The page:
If you’ve been learning about menswear you’ve most likely heard these words.
- Made To Measure
- Off The Rack
But what do they mean?
What’s the difference?
And most importantly why should you even care?
In this article and video I help you understand the main differences between these types of menswear and why knowing these details is important to your pocketbook.
First – understand this. One type of build is not necessarily better than any other – each has its place.
Depending on your individual need you may be better served by any one of the three.
The amount of money you spend does not guarantee better fitting or higher quality clothing.
Instead, the difference in terminology is about control.
It’s about an art form vs. factory efficiency. It’s about something being hand-made and 100% unique vs another piece of clothing being uniform, mass produced, and economically affordable for even the poorest student.
So Why Is This Important?
It’s all about the money really.
It’s about what we are conditioned to pay for, and what we value and define to be quality clothing.
It signifies prestige and enables the art of bespoke to charge a premium which makes it sustainable and forces the ready to wear industry to keep its costs down and efficiency up as in that realm price is the driver of purchase decision.
In the video I use the example of USDA Beef Quality Grades - as a Texan I felt this was an easy to understand example because we purchase food more often that we purchase clothing (at least I do).
The Gray Area Between Clothing Definitions
Technological change has made the distinction between Made to Measure and Bespoke more subtle. Within this confusion has emerged a battle for profitable relationships.
Initially all clothing was handmade – wealthy men had their clothing made by tailors and the rest of us made it within the family unit. The industrial revolution changed this and made mass manufactured clothing affordable, but the distinction between the two was clear cut as professional handmade clothing was superior in cut, fabric quality, and fit.
Made to measure however has evolved over the last few decades from a simple offshoot of ready-to-wear to being almost indistinguishable from the custom hand-made process – at least in the eyes of the consumer. Fittings are increasingly required for both bespoke and made-to-measure; a bespoke service may require an individually-cut pattern, which is then kept should further suits be required, and now made-to-measure measurements are often stored on a computer. Even hand-work is now increasingly found in made-to-measure garments – this used to only be found in custom bespoke. And cash or skill strapped bespoke makers are now starting to utilize machines in the process.
Basically – the two worlds are getting closer. Bespoke still commands a premium, while made to measure is closer to off the rack prices. Yet if the difference is hazy, you can bet that the merchants will look to find a way to make a higher profit. And that’s where the fighting has started.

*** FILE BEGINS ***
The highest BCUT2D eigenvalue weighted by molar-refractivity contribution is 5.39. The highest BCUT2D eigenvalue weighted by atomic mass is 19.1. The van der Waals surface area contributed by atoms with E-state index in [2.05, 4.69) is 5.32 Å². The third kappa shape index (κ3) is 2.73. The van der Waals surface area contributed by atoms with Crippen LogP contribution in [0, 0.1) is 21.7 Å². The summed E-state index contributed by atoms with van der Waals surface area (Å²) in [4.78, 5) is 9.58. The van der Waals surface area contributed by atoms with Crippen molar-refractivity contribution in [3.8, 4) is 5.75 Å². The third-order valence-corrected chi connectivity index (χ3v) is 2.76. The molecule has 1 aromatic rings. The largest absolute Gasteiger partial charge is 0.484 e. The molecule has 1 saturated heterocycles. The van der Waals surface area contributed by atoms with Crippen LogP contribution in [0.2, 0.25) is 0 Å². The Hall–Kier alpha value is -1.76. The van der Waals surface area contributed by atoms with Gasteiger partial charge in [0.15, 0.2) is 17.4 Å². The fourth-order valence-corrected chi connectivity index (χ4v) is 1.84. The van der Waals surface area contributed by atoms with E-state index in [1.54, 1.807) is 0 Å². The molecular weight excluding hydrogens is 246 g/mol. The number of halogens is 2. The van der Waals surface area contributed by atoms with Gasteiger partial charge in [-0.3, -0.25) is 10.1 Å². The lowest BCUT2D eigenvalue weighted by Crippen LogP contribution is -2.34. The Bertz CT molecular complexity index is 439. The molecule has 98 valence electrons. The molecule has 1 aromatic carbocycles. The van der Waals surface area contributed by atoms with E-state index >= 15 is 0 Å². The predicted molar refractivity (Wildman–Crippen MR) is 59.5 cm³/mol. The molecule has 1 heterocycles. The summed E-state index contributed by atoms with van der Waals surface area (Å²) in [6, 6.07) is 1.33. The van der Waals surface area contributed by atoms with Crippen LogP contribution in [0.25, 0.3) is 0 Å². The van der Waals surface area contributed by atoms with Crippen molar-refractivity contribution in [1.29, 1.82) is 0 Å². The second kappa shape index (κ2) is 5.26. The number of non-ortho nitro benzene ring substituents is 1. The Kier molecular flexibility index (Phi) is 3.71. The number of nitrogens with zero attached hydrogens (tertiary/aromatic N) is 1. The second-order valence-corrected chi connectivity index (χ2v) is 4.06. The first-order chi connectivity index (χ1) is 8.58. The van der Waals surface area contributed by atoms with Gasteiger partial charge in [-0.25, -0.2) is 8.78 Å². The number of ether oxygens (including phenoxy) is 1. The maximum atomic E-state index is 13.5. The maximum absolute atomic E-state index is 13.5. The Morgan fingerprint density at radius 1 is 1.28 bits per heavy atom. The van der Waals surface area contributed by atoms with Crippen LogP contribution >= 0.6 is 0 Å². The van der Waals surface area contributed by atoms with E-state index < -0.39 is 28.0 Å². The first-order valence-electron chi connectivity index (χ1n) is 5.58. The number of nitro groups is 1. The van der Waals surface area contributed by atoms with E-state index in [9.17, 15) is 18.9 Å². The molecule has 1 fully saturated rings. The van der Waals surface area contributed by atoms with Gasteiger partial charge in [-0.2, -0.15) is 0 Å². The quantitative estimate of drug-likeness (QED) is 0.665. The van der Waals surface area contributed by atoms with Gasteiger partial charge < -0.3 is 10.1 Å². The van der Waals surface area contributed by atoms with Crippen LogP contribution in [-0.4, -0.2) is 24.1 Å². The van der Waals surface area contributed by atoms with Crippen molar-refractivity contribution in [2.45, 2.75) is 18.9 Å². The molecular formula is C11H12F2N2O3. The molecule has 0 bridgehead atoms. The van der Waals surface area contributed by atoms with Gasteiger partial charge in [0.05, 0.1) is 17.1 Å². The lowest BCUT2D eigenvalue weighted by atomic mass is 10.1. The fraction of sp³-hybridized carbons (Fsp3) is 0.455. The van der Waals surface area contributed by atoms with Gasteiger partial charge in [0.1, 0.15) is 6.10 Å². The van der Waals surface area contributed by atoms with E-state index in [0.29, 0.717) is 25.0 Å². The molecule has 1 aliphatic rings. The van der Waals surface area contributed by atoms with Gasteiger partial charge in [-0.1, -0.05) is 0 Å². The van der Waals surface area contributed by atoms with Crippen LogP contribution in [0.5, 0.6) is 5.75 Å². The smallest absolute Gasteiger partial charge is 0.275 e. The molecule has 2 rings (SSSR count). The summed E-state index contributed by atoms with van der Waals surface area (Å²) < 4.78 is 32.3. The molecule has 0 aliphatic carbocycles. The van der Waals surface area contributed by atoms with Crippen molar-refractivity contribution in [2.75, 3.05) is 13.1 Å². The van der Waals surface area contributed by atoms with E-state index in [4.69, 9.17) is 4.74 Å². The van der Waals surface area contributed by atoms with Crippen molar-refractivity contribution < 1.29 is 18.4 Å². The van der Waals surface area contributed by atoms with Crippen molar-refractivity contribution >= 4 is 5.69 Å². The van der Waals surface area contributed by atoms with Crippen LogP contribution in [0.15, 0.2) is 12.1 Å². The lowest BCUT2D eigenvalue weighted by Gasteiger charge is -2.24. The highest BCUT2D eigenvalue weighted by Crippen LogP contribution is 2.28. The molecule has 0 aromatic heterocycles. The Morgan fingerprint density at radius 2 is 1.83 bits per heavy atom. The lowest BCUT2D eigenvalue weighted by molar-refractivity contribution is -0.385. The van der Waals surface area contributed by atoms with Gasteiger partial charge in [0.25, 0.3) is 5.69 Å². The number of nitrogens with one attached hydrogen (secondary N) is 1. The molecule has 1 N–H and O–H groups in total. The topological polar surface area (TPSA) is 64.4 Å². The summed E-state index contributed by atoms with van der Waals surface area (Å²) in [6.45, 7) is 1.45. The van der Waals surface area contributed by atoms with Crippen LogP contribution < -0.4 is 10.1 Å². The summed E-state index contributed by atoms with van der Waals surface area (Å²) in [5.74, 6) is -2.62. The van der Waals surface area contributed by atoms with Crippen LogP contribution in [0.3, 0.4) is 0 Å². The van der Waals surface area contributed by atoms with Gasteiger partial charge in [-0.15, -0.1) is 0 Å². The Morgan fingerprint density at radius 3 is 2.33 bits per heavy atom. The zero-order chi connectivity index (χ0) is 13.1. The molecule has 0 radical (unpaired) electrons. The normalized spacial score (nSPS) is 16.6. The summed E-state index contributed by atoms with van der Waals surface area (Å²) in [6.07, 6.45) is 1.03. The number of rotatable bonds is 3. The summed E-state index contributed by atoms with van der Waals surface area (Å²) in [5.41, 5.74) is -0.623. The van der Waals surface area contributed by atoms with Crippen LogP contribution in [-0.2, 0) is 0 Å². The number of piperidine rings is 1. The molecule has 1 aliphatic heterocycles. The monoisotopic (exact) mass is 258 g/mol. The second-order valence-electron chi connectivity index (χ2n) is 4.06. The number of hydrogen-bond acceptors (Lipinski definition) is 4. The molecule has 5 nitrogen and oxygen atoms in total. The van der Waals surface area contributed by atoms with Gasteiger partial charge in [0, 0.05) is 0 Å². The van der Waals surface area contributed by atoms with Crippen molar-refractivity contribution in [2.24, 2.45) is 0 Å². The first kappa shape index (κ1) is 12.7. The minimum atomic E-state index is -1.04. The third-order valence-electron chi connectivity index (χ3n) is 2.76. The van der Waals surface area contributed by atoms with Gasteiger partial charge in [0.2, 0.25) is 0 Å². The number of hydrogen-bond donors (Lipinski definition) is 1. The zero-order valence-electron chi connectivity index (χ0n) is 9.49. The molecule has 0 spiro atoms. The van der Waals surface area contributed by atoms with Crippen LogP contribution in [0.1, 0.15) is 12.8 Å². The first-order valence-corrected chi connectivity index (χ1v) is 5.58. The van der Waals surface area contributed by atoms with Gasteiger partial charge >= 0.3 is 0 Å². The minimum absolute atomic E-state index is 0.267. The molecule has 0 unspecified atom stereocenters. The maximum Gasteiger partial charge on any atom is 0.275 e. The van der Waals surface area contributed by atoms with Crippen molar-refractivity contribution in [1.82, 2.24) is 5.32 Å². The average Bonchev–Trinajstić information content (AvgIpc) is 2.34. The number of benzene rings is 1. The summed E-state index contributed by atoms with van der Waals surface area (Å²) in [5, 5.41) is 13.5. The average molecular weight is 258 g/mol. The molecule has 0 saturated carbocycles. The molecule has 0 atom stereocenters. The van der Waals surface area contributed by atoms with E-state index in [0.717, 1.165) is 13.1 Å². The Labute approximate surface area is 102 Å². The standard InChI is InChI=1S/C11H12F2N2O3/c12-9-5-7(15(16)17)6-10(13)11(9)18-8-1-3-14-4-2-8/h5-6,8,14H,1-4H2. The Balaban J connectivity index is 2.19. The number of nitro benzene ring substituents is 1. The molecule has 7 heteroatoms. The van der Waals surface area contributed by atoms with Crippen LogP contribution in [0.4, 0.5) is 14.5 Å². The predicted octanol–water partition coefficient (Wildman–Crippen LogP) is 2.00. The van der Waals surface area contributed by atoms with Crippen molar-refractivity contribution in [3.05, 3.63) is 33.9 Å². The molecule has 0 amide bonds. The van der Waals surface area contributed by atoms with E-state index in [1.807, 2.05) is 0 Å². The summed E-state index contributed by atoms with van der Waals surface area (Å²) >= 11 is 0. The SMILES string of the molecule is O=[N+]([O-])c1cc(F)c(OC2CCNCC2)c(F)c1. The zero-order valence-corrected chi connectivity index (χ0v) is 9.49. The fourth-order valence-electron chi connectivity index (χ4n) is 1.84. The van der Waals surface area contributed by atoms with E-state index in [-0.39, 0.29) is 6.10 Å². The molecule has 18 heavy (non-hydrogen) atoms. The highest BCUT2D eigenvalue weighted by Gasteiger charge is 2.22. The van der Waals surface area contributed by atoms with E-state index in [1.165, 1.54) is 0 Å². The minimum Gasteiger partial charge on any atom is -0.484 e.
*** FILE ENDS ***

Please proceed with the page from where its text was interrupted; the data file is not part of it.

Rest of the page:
Word Protection – Bespoke clearly defined by law?
The precedent was set by the French – the word “haute couture” is protected by law in France and any one using this term must abide by a set of rules.
Vested parties in the UK have pushed to have similar protections for the word “bespoke”, however the British Advertising Standards Authority has ruled it is a fair practice to use the term bespoke for products which do not fully incorporate traditional construction methods.
But the fight won’t end here – as long as there is money involved and one well heeled manufacturer is threatened there will be a push for protection.
Quick Menswear Definitions – The 3 Classifications
1. Off The Rack or Ready To Wear
The vast majority of clothing made and worn in the world fits within this category. Ready to wear clothing is factory made in finished condition and standardized sizes, and has a wide range in quality standards depending on manufacturer. Of the three types ready to wear has the least control.
2. Made To Measure
Menswear produced to order from an adjusted block pattern. Usually a paper pattern is not built, rather pieces that match those needed are collected and assembled. It is differentiated from bespoke in that Men who choose to buy made to measure have some, but not all control over the process. The degree of control varies considerably – expect more control to cost more. However it is very possible to get a perfect fit – the same as in bespoke, from a made to measure garment.
The word bespoke itself is derived from the verb to bespeak or to “speak for something”. Specifically it means “to give an order for it to be made”. It is a term analogous to women’s haute couture, and enjoys widespread use in UK and Eurpoe while being rare in the United States.
Bespoke clothing offers a man full control. Bespoke standards particularly stress:
1) hand work used almost entirely on all garments
2) the individual cut of a paper pattern
3) personal service such as qualified advice
4) a large selection of fabrics
5)keeping of all records for future orders
6) involvement in approved training that ensure standards are adhered to.
Alright – what are your thoughts? Let’s hear them in the comments!